Rating: ★ ★ ★ ☆ ☆
Date read: March 17 to April 15, 2014
Read count: 1
Only 3 stars?! BLASPHEMY.
Here’s why: This is a 1,000 page prologue. The action, the real action, doesn’t start until near the end.
I understand the need for a huge set-up to kick off a huge series, but there’s a point when too much set-up is just overkill. And that point is somewhere past page 500.
If not for the audio CDs*, there’s no way I’d get through this whole book. No one was more surprised than I about my reaction to this book because I’ve read a lot of Sanderson and liked most of his work.
As this is Sanderson’s most epic of epics (to date), I was expecting epic-ness of epic proportions which the first chapter did deliver, but then the second and subsequent chapters did not. I kept waiting for things to pick up where the first chapter left off, thinking this couldn’t be it, could it? This is what everyone’s been going on and on about? I was also expecting to see what everyone was gushing about–I still don’t it see. The story is more interesting than most average epic fantasy that promises bigger things to come, and that’s all I can say for the time being.
The writing is classic Sanderson, but with a heavy-handed tone that I didn’t care for. This isn’t so much a critique of the story, but more a reflection of how tired I’ve become of over-blown epic fantasies and Sanderson’s style of fantasy in particular. The former is a matter of personal taste; the latter is creeping up on me and threatening to stay. Sanderson’s style is becoming heavy and drawn-out, so so much that it made reading this book feel more like work. Generally speaking, I don’t like when I can see the author’s hand manipulating the story; it takes the fun out of reading.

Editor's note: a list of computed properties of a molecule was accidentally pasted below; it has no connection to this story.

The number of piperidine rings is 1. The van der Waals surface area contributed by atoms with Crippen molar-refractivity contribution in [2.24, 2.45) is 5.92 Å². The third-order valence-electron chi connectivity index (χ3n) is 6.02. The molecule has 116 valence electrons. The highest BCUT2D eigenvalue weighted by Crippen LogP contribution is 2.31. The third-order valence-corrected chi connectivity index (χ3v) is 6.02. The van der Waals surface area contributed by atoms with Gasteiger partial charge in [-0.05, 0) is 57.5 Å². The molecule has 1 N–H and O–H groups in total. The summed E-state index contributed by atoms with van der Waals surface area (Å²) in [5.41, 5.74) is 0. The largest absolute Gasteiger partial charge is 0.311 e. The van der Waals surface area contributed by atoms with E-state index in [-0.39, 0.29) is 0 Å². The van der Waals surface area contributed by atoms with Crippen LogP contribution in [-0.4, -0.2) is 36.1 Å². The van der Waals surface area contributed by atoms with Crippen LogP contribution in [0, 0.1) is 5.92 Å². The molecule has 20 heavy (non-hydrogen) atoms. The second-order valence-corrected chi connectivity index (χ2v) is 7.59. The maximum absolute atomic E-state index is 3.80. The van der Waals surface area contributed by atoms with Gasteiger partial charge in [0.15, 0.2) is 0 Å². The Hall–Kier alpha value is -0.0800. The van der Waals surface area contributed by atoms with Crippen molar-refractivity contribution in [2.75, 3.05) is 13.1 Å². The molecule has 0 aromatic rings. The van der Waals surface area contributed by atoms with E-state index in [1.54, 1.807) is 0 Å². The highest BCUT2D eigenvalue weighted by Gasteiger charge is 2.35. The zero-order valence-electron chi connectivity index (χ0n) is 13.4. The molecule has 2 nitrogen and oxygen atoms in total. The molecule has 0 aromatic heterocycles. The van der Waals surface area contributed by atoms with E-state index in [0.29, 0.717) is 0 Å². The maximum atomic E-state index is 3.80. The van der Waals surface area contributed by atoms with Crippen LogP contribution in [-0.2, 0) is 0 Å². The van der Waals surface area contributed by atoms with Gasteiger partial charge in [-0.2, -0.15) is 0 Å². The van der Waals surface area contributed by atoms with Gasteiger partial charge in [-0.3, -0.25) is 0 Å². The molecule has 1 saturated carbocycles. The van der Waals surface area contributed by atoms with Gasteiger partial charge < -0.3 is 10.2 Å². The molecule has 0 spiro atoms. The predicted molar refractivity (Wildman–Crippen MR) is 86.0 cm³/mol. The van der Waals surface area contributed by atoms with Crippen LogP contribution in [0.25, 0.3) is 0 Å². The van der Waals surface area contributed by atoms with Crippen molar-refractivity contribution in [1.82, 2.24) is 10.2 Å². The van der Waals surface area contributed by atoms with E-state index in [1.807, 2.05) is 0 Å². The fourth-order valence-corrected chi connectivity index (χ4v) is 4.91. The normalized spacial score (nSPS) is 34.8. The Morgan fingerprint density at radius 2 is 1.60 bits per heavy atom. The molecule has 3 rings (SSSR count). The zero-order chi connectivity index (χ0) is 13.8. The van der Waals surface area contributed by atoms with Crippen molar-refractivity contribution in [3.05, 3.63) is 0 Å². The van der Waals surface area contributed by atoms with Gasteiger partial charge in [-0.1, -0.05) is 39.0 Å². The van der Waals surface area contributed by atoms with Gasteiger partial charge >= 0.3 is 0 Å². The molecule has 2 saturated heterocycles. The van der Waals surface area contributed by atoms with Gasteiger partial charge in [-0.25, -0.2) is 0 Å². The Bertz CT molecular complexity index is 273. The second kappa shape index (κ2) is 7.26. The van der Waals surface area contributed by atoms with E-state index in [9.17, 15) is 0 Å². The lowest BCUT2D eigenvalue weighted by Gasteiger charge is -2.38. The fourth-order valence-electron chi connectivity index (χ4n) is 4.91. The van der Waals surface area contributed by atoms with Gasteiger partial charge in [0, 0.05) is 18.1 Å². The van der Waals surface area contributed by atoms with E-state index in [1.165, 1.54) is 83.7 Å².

However, if you’re an aspiring fantasy writer who’s in the process of honing your own style, I would recommend taking a look if you haven’t already. Even if you don’t enjoy it, there are a few pointers you might find useful.
The whole book is easy to dissect and deconstruct, and here’s why: the writing, as much as it drags, is precise in description and plotting. Sanderson uses vivid imagery and tactile examples to draw out each scene. I find the action sequences and internal monologues easiest to take apart and examine. Sanderson must’ve worked painstakingly hard to write each scene because you can literally feel the time and effort he put into them. He must’ve worked equally hard to achieve that slow build-up leading toward the climax. I would have appreciated the effort and attention to detail more if they didn’t result in a heavy-handedness that dragged the story down.
Because of a semi-cliffhanger, I’m tempted to pick up the second book just to see where the chips fall, but that won’t be for a long while.
* which I won GR’s first-read giveaway (I know, I was just as shocked as you are), and I’d like to thank MacMillan Audio and Samantha Beerman.